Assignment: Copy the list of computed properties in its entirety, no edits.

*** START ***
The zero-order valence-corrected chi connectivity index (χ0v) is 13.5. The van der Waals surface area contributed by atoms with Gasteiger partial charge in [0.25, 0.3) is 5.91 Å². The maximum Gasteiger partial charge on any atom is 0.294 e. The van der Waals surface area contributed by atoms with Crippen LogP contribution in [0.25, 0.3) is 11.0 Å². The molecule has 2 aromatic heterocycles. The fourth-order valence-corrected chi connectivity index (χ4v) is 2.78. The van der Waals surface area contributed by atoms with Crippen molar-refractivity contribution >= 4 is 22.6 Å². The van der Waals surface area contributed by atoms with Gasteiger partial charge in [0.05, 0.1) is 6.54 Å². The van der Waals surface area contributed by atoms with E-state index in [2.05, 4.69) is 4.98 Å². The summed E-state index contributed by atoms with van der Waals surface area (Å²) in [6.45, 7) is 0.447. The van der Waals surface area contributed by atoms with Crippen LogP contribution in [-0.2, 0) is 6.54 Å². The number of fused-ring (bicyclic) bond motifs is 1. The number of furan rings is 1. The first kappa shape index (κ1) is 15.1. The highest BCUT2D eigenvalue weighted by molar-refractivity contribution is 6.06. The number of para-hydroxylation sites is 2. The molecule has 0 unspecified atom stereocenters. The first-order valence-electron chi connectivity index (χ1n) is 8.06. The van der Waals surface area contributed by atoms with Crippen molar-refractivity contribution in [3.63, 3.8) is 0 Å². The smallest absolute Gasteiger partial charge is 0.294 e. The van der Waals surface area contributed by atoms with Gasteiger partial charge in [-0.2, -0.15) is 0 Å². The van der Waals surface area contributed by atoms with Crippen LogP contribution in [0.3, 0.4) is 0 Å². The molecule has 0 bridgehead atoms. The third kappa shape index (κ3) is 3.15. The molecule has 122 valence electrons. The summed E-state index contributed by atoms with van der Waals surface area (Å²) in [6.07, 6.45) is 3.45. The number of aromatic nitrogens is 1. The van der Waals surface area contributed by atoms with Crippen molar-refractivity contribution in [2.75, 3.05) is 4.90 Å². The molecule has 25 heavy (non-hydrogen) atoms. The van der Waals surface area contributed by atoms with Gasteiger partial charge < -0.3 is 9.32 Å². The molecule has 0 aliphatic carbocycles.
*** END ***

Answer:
The zero-order valence-corrected chi connectivity index (χ0v) is 13.5. The van der Waals surface area contributed by atoms with Gasteiger partial charge in [0.25, 0.3) is 5.91 Å². The maximum Gasteiger partial charge on any atom is 0.294 e. The van der Waals surface area contributed by atoms with Crippen LogP contribution in [0.25, 0.3) is 11.0 Å². The molecule has 2 aromatic heterocycles. The fourth-order valence-corrected chi connectivity index (χ4v) is 2.78. The van der Waals surface area contributed by atoms with Crippen molar-refractivity contribution >= 4 is 22.6 Å². The van der Waals surface area contributed by atoms with Gasteiger partial charge in [0.05, 0.1) is 6.54 Å². The van der Waals surface area contributed by atoms with E-state index in [2.05, 4.69) is 4.98 Å². The summed E-state index contributed by atoms with van der Waals surface area (Å²) in [6.45, 7) is 0.447. The van der Waals surface area contributed by atoms with Crippen LogP contribution in [-0.2, 0) is 6.54 Å². The number of fused-ring (bicyclic) bond motifs is 1. The number of furan rings is 1. The first kappa shape index (κ1) is 15.1. The highest BCUT2D eigenvalue weighted by molar-refractivity contribution is 6.06. The number of para-hydroxylation sites is 2. The molecule has 0 unspecified atom stereocenters. The first-order valence-electron chi connectivity index (χ1n) is 8.06. The van der Waals surface area contributed by atoms with Crippen molar-refractivity contribution in [3.63, 3.8) is 0 Å². The smallest absolute Gasteiger partial charge is 0.294 e. The van der Waals surface area contributed by atoms with Gasteiger partial charge in [-0.2, -0.15) is 0 Å². The van der Waals surface area contributed by atoms with Crippen LogP contribution in [0.3, 0.4) is 0 Å². The molecule has 0 bridgehead atoms. The third kappa shape index (κ3) is 3.15. The molecule has 122 valence electrons. The summed E-state index contributed by atoms with van der Waals surface area (Å²) in [6.07, 6.45) is 3.45. The number of aromatic nitrogens is 1. The van der Waals surface area contributed by atoms with Crippen molar-refractivity contribution in [2.75, 3.05) is 4.90 Å². The molecule has 25 heavy (non-hydrogen) atoms. The van der Waals surface area contributed by atoms with Gasteiger partial charge < -0.3 is 9.32 Å². The molecule has 0 aliphatic carbocycles.